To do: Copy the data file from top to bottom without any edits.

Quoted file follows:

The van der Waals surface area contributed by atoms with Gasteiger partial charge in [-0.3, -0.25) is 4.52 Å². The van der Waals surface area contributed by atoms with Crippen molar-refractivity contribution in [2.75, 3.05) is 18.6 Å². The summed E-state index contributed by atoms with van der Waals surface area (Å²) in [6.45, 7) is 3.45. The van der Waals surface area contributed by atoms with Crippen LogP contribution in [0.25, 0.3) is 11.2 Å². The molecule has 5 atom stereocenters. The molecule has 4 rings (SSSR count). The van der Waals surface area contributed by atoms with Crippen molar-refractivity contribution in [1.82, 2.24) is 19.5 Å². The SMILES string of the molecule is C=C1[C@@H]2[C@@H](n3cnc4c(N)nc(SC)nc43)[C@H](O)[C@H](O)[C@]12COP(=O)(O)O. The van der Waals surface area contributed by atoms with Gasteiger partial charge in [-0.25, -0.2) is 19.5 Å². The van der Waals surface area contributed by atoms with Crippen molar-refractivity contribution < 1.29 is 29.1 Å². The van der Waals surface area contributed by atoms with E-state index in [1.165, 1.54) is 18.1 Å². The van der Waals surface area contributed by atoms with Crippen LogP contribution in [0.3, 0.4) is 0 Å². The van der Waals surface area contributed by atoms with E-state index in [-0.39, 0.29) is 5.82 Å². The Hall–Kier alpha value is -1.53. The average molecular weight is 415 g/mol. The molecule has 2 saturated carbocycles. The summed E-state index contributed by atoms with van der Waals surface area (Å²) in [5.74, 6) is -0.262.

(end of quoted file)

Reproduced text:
The van der Waals surface area contributed by atoms with Gasteiger partial charge in [-0.3, -0.25) is 4.52 Å². The van der Waals surface area contributed by atoms with Crippen molar-refractivity contribution in [2.75, 3.05) is 18.6 Å². The summed E-state index contributed by atoms with van der Waals surface area (Å²) in [6.45, 7) is 3.45. The van der Waals surface area contributed by atoms with Crippen LogP contribution in [0.25, 0.3) is 11.2 Å². The molecule has 5 atom stereocenters. The molecule has 4 rings (SSSR count). The van der Waals surface area contributed by atoms with Crippen molar-refractivity contribution in [1.82, 2.24) is 19.5 Å². The SMILES string of the molecule is C=C1[C@@H]2[C@@H](n3cnc4c(N)nc(SC)nc43)[C@H](O)[C@H](O)[C@]12COP(=O)(O)O. The van der Waals surface area contributed by atoms with Gasteiger partial charge in [-0.25, -0.2) is 19.5 Å². The van der Waals surface area contributed by atoms with Crippen molar-refractivity contribution < 1.29 is 29.1 Å². The van der Waals surface area contributed by atoms with E-state index in [1.165, 1.54) is 18.1 Å². The van der Waals surface area contributed by atoms with Crippen LogP contribution in [0.3, 0.4) is 0 Å². The van der Waals surface area contributed by atoms with E-state index in [-0.39, 0.29) is 5.82 Å². The Hall–Kier alpha value is -1.53. The average molecular weight is 415 g/mol. The molecule has 2 saturated carbocycles. The summed E-state index contributed by atoms with van der Waals surface area (Å²) in [5.74, 6) is -0.262.